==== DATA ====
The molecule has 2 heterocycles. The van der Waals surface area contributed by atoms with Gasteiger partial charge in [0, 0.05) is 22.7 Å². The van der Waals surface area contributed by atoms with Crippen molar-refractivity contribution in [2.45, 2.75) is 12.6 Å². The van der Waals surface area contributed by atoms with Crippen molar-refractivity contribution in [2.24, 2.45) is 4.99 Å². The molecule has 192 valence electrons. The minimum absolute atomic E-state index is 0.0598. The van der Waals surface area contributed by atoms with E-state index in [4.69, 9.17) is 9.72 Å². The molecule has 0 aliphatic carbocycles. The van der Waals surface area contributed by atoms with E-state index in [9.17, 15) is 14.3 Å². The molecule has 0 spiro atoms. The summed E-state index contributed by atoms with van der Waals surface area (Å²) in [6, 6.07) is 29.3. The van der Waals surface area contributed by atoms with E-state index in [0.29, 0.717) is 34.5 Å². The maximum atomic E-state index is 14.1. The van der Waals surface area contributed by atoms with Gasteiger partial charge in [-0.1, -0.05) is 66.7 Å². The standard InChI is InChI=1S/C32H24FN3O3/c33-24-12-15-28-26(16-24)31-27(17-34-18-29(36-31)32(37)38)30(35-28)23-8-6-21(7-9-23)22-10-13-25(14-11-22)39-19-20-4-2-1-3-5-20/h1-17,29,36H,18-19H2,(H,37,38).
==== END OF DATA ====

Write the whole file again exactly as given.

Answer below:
The molecule has 2 heterocycles. The van der Waals surface area contributed by atoms with Gasteiger partial charge in [0, 0.05) is 22.7 Å². The van der Waals surface area contributed by atoms with Crippen molar-refractivity contribution in [2.45, 2.75) is 12.6 Å². The van der Waals surface area contributed by atoms with Crippen molar-refractivity contribution in [2.24, 2.45) is 4.99 Å². The molecule has 192 valence electrons. The minimum absolute atomic E-state index is 0.0598. The van der Waals surface area contributed by atoms with E-state index in [4.69, 9.17) is 9.72 Å². The molecule has 0 aliphatic carbocycles. The van der Waals surface area contributed by atoms with E-state index in [9.17, 15) is 14.3 Å². The molecule has 0 spiro atoms. The summed E-state index contributed by atoms with van der Waals surface area (Å²) in [6, 6.07) is 29.3. The van der Waals surface area contributed by atoms with E-state index in [0.29, 0.717) is 34.5 Å². The maximum atomic E-state index is 14.1. The van der Waals surface area contributed by atoms with Gasteiger partial charge in [-0.1, -0.05) is 66.7 Å². The standard InChI is InChI=1S/C32H24FN3O3/c33-24-12-15-28-26(16-24)31-27(17-34-18-29(36-31)32(37)38)30(35-28)23-8-6-21(7-9-23)22-10-13-25(14-11-22)39-19-20-4-2-1-3-5-20/h1-17,29,36H,18-19H2,(H,37,38).